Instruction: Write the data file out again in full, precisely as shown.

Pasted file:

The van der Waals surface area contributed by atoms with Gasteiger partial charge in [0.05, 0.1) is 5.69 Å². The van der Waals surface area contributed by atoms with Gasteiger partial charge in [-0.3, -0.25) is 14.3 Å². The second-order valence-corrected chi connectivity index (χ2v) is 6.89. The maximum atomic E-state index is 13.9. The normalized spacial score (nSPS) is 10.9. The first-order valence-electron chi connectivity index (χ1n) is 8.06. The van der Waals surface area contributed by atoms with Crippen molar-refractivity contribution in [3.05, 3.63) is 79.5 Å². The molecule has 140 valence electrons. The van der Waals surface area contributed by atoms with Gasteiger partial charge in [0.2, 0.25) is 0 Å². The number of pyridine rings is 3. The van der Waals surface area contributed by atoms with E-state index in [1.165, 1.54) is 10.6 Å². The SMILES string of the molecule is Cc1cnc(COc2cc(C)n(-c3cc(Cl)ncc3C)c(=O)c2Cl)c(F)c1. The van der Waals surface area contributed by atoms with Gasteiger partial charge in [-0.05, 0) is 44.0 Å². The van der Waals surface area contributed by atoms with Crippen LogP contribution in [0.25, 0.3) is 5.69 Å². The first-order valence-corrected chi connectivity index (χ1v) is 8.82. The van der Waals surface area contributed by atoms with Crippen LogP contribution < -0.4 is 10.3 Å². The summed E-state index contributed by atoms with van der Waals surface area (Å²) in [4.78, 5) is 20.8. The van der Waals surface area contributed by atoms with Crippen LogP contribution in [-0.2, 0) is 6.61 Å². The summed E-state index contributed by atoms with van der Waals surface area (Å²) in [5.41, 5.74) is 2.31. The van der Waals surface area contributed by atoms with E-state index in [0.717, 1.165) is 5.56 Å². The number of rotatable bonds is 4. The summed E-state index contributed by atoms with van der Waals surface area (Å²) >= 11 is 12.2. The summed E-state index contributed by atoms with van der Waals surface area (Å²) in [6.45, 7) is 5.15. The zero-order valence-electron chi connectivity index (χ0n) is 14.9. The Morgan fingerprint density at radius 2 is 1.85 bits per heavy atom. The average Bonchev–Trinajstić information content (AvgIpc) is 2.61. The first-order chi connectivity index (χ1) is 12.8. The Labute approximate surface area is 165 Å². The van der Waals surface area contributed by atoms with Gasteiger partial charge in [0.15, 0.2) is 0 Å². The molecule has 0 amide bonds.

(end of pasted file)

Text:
The van der Waals surface area contributed by atoms with Gasteiger partial charge in [0.05, 0.1) is 5.69 Å². The van der Waals surface area contributed by atoms with Gasteiger partial charge in [-0.3, -0.25) is 14.3 Å². The second-order valence-corrected chi connectivity index (χ2v) is 6.89. The maximum atomic E-state index is 13.9. The normalized spacial score (nSPS) is 10.9. The first-order valence-electron chi connectivity index (χ1n) is 8.06. The van der Waals surface area contributed by atoms with Crippen molar-refractivity contribution in [3.05, 3.63) is 79.5 Å². The molecule has 140 valence electrons. The van der Waals surface area contributed by atoms with Gasteiger partial charge in [0.2, 0.25) is 0 Å². The number of pyridine rings is 3. The van der Waals surface area contributed by atoms with E-state index in [1.165, 1.54) is 10.6 Å². The SMILES string of the molecule is Cc1cnc(COc2cc(C)n(-c3cc(Cl)ncc3C)c(=O)c2Cl)c(F)c1. The van der Waals surface area contributed by atoms with Gasteiger partial charge in [-0.05, 0) is 44.0 Å². The van der Waals surface area contributed by atoms with Crippen LogP contribution in [0.25, 0.3) is 5.69 Å². The first-order valence-corrected chi connectivity index (χ1v) is 8.82. The van der Waals surface area contributed by atoms with Crippen LogP contribution < -0.4 is 10.3 Å². The summed E-state index contributed by atoms with van der Waals surface area (Å²) in [4.78, 5) is 20.8. The van der Waals surface area contributed by atoms with Crippen LogP contribution in [-0.2, 0) is 6.61 Å². The summed E-state index contributed by atoms with van der Waals surface area (Å²) in [5.41, 5.74) is 2.31. The van der Waals surface area contributed by atoms with E-state index in [0.717, 1.165) is 5.56 Å². The number of rotatable bonds is 4. The summed E-state index contributed by atoms with van der Waals surface area (Å²) >= 11 is 12.2. The summed E-state index contributed by atoms with van der Waals surface area (Å²) in [6.45, 7) is 5.15. The zero-order valence-electron chi connectivity index (χ0n) is 14.9. The Morgan fingerprint density at radius 2 is 1.85 bits per heavy atom. The average Bonchev–Trinajstić information content (AvgIpc) is 2.61. The first-order chi connectivity index (χ1) is 12.8. The Labute approximate surface area is 165 Å². The van der Waals surface area contributed by atoms with Gasteiger partial charge in [0.15, 0.2) is 0 Å². The molecule has 0 amide bonds.